Variety in a category

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A notion generalizing that of a variety of universal algebras. Let $ \mathfrak K $ be a bicategory with products. A full subcategory $ \mathfrak M $ of $ \mathfrak K $ is called a variety if it satisfies the following conditions: a) if $ \mu : A \rightarrow B $ is an admissible monomorphism and $ B \in \mathop{\rm Ob} \mathfrak M $, then $ A \in \mathop{\rm Ob} \mathfrak M $; b) if $ \nu : A \rightarrow B $ is an admissible epimorphism and $ A \in \mathop{\rm Ob} \mathfrak M $, then $ B \in \mathop{\rm Ob} \mathfrak M $; c) if $ A _ {i} \in \mathop{\rm Ob} \mathfrak M $, $ i \in I $, then $ A = \prod _ {i \in I } A _ {i} \in \mathop{\rm Ob} \mathfrak M $.

If $ \mathfrak K $ is a well-powered category, that is, the admissible subobjects of any object form a set, then every variety is a reflective subcategory of $ \mathfrak K $. This means that the inclusion functor $ I : \mathfrak M \rightarrow \mathfrak K $ has a left adjoint $ S : \mathfrak K \rightarrow \mathfrak M $. The unit of this adjunction, the natural transformation $ \eta : I _ {\mathfrak K } \rightarrow T = S I $, has the property that for each $ a \in \mathop{\rm Ob} {\mathfrak K } $ the morphism $ \eta _ {A} : A \rightarrow T ( A) $ is an admissible epimorphism. In many important cases the functor $ T $ turns out to be right-exact, that is, it transforms the cokernel $ \nu $ of a pair of morphisms $ \alpha , \beta : A \rightarrow B $ into the cokernel of the pair of morphisms $ T ( \alpha ) , T ( \beta ) $, if $ ( \alpha , \beta ) $ is a kernel pair of the morphism $ \nu $. Moreover, right exactness and the presence of the natural transformation $ \eta : I \rightarrow T $ are characteristic properties of $ T $.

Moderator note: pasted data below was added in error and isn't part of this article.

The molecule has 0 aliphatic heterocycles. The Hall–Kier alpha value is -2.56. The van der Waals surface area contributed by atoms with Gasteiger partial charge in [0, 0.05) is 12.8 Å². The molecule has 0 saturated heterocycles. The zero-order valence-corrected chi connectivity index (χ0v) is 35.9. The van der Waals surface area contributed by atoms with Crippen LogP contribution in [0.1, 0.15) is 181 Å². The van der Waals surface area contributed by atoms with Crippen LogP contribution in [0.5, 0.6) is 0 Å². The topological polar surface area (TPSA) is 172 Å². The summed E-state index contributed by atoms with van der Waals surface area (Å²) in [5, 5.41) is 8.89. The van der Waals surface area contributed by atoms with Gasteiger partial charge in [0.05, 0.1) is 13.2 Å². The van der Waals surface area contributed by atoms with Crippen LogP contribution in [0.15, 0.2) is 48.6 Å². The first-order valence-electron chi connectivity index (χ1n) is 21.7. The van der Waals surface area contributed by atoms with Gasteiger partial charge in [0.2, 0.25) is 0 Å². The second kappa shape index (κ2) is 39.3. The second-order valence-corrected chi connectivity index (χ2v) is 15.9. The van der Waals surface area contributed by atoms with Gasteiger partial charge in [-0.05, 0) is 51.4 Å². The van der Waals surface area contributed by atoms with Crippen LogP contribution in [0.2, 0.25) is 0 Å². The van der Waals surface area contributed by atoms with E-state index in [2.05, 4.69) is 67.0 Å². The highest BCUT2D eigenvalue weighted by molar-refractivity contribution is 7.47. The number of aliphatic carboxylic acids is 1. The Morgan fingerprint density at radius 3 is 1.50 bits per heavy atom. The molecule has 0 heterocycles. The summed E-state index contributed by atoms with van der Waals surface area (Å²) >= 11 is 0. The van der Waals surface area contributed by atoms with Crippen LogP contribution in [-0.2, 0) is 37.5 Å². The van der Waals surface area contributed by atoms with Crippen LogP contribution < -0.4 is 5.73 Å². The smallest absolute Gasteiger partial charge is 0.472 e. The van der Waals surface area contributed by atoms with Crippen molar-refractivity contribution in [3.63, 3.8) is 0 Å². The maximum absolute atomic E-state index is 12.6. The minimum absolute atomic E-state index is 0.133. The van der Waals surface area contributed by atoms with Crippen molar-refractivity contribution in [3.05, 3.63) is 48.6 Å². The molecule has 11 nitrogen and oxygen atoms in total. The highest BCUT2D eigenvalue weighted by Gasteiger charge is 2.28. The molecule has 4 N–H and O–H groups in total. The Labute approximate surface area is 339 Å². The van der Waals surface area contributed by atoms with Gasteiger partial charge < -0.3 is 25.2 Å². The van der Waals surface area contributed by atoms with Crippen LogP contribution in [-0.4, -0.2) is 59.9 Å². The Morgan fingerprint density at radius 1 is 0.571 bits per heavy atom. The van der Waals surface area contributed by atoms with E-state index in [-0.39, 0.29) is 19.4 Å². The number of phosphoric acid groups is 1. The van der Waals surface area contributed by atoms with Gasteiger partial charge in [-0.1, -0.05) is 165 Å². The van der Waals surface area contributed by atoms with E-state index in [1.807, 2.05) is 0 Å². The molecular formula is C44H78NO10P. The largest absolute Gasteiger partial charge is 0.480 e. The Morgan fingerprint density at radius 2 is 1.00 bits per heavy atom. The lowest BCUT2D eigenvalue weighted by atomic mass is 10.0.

A variety inherits many properties of the ambient category. It has the structure of a bicategory, and is complete if the initial category is complete.

In categories with normal co-images, as in the case of varieties of groups, it is possible to define a product of varieties. The structure of the resultant groupoid of varieties has been studied only in a number of special cases.


[1] M.Sh. Tsalenko, E.G. Shul'geifer, "Fundamentals of category theory" , Moscow (1974) (In Russian)
[2] A. Fröhlich, "On groups over a d.g. near ring II. Categories and functors" Quart. J. Math. , 11 (1960) pp. 211–228


In a topos, one also considers exponential varieties [a1], which are full subcategories closed under arbitrary subobjects, products and power-objects. Such a subcategory is necessarily closed under quotients as well; it is a topos, and its inclusion functor has adjoints on both sides.


[a1] P.J. Freyd, "All topoi are localic, or why permutation models prevail" J. Pure Appl. Alg. , 46 (1987) pp. 49–58
How to Cite This Entry:
Variety in a category. Encyclopedia of Mathematics. URL:
This article was adapted from an original article by M.Sh. Tsalenko (originator), which appeared in Encyclopedia of Mathematics - ISBN 1402006098. See original article